...nothing here is promised, not one day... Lin-Manuel Miranda

There really are only 300 people in the world...
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...the rest is done with mirrors.

Remember Fatima, the woman I met at the Seattle nursing facility where Stu was? I think I wrote about her once, about bumping into her after he had died. I ] had not seen her for quite a while. Fatima visited her son, who was comatose or close to it, every day. We became friends because of her openness, her friendliness, her kindness. We hugged, shared food, she prayed for Stu, i thanked her and learned from her.

So okay, so late in the evening on Thursday, i went up onto the roof to water the remains of my garden (tomato plants look awful but there are still ripening tomatoes!) because Friday was forecast as hot. I sat in the evening breeze with a book for a while, and after waterng, headed to the elevator. As I went thataway on the roof, I saw a bit of downtown Seattle, which was getting hit by some late rays of sunset. It looked like whatever buidling that was was on fire, or was a firecracker or rocket about to explode. I told two women who were sitting having a bite to eat, and we all stopped and stared.

We began talking and I stayed, what, like 45 minutes? One woman moved into the building about 7 months ago; her friend lives nearby in subsidized housing. The first woman was dressed casually in clothes that are average for a hot Seattle day. Her friend was in hijab.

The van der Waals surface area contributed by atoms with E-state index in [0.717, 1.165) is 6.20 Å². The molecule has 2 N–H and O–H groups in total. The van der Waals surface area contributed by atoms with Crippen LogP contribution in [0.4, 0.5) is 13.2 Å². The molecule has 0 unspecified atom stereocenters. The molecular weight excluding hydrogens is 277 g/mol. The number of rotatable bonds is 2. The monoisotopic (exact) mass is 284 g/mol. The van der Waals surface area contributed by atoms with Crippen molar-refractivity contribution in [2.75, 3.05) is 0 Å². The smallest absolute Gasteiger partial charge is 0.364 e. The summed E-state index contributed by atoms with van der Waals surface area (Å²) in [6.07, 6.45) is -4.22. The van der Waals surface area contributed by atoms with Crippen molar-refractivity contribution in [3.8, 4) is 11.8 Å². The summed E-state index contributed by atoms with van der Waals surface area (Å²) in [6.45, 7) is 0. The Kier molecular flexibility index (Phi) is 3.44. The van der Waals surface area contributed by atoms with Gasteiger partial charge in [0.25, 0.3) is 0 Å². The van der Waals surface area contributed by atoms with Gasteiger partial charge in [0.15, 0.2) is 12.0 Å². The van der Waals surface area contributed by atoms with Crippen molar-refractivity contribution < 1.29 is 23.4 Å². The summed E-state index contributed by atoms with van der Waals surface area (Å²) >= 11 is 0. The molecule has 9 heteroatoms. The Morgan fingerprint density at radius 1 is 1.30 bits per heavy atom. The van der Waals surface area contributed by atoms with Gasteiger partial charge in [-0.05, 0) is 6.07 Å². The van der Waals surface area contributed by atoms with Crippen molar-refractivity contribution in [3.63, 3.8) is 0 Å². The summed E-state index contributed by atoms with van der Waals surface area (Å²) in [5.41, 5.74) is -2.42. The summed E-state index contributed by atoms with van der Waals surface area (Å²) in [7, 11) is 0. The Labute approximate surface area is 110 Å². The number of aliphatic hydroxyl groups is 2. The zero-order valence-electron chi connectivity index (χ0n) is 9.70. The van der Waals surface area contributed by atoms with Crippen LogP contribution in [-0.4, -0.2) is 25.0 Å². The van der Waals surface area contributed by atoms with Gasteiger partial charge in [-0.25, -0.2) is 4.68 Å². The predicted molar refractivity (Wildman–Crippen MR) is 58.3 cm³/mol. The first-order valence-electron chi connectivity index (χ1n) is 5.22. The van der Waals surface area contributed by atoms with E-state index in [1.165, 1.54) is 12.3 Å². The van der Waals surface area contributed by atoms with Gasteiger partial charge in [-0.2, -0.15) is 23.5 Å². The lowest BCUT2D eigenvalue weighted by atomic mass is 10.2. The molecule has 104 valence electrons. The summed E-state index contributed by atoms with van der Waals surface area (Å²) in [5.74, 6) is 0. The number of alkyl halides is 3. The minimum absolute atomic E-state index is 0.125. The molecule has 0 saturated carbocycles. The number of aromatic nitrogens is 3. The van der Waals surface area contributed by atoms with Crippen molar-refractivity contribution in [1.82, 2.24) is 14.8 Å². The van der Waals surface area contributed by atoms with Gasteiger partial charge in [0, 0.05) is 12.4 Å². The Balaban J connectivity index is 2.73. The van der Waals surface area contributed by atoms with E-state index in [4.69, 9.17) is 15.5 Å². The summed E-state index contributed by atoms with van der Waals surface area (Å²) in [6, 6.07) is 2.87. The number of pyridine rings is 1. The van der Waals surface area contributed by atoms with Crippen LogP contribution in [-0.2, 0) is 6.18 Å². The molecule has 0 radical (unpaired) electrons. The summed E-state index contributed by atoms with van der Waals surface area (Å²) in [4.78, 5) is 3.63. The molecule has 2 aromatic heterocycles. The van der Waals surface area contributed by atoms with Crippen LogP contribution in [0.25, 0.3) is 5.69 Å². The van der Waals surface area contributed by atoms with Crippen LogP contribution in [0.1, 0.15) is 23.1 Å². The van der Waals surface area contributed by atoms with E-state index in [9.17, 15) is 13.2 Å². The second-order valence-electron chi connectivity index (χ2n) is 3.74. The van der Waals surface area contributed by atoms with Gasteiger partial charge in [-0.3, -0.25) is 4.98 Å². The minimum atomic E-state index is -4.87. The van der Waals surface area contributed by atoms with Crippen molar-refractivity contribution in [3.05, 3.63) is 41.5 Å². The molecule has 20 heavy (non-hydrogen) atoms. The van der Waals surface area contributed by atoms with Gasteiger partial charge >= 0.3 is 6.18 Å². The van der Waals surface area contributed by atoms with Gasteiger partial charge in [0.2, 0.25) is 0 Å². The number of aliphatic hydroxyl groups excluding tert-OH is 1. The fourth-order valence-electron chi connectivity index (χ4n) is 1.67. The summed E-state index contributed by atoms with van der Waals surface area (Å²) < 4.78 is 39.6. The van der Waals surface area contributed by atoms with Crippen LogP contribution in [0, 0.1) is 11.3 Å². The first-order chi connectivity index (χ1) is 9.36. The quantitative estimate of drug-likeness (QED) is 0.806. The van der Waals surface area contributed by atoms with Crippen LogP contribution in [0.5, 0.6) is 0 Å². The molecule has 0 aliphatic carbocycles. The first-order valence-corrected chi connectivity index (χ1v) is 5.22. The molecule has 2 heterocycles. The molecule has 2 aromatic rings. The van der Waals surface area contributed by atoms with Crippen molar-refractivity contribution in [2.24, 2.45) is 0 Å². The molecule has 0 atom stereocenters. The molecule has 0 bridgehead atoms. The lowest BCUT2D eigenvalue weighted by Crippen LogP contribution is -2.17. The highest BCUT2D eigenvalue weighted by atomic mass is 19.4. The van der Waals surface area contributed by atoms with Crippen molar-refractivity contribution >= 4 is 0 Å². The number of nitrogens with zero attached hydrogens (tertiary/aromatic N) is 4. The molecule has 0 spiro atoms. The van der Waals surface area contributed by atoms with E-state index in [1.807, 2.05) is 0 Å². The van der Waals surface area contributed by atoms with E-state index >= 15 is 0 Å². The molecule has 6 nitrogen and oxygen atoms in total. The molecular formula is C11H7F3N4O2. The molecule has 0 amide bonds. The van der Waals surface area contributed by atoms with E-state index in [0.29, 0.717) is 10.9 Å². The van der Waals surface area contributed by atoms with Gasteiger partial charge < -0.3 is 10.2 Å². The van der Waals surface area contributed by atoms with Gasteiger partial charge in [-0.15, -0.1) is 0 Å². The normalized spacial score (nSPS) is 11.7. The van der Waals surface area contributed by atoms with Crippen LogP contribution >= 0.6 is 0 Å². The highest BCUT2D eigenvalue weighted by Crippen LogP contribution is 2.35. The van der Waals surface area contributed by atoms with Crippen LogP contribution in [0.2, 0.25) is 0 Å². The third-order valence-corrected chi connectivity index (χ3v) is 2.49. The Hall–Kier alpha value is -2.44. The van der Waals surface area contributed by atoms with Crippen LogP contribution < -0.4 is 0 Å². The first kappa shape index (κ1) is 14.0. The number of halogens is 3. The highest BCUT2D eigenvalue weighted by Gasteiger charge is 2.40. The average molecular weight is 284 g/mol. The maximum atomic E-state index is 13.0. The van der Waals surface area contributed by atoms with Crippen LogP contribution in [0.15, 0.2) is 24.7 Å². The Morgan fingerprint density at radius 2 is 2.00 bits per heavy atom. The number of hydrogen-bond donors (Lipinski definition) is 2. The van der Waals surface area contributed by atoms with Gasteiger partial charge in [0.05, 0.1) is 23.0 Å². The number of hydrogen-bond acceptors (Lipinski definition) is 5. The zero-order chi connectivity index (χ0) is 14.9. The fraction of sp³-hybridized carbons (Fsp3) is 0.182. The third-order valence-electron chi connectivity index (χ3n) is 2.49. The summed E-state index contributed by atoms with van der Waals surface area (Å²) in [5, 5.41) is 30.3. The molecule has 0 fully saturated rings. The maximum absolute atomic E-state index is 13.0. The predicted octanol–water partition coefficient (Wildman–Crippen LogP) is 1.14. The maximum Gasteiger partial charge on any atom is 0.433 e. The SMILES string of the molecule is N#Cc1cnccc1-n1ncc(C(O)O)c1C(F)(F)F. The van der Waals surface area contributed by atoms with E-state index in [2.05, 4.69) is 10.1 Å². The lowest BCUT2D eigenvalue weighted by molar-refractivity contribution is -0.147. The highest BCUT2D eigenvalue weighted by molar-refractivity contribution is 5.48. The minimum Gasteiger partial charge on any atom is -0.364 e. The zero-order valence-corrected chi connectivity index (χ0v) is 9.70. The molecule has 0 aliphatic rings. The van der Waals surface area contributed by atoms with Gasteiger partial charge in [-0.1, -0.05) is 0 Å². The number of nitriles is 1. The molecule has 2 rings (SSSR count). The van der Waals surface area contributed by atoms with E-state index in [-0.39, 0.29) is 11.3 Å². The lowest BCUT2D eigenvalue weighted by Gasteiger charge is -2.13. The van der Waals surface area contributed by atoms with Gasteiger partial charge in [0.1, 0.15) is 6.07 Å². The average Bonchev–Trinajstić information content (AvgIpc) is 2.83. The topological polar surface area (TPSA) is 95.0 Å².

During the course of that conversation, which covered the usual getting to know you stuff, I learned that both women were Muslim, both originally from outside the US. We talked about our late husbands, and I told them about Stu,and visiting him, and how important he was to me. A few minutes later, the two of them were talking about a mutual friend-both referring to her as a sister. As I listened, I got just a weensy bit shocked and amazed. They talked about their friend who visited her son everyday. The friend they knew from the local mosque where they worship. The Muslim woman who is originally from India then lived in Thailand. She now lives in the US. I stuttered an apology for interrupting, and stammered out how I really honestly did not expect that every Muslim woman knew every other Muslim woman in Seattle, but please did I hear you say "Fatima"? "Yes, do you know her?" "I think so." and within a minute or two it became clear that yes, this was "my" Fatima.

I live several miles north of the facility Stu was recovering in. The mosque is one of several in Seattle. It is very well-attended, and probably means a lot to the many Muslim families who live in my neighborhood.

But, but, but damn, there was no way that this should have worked. "Oh hi, you're Muslim. Do you know my friend Fatima? She is Muslim too." We would have been horrified at the dumb cluelessness of anyone ever saying that. It was, most definitely, the same person whose friendliness was clearly shared by these two friends of hers.

Go figure.

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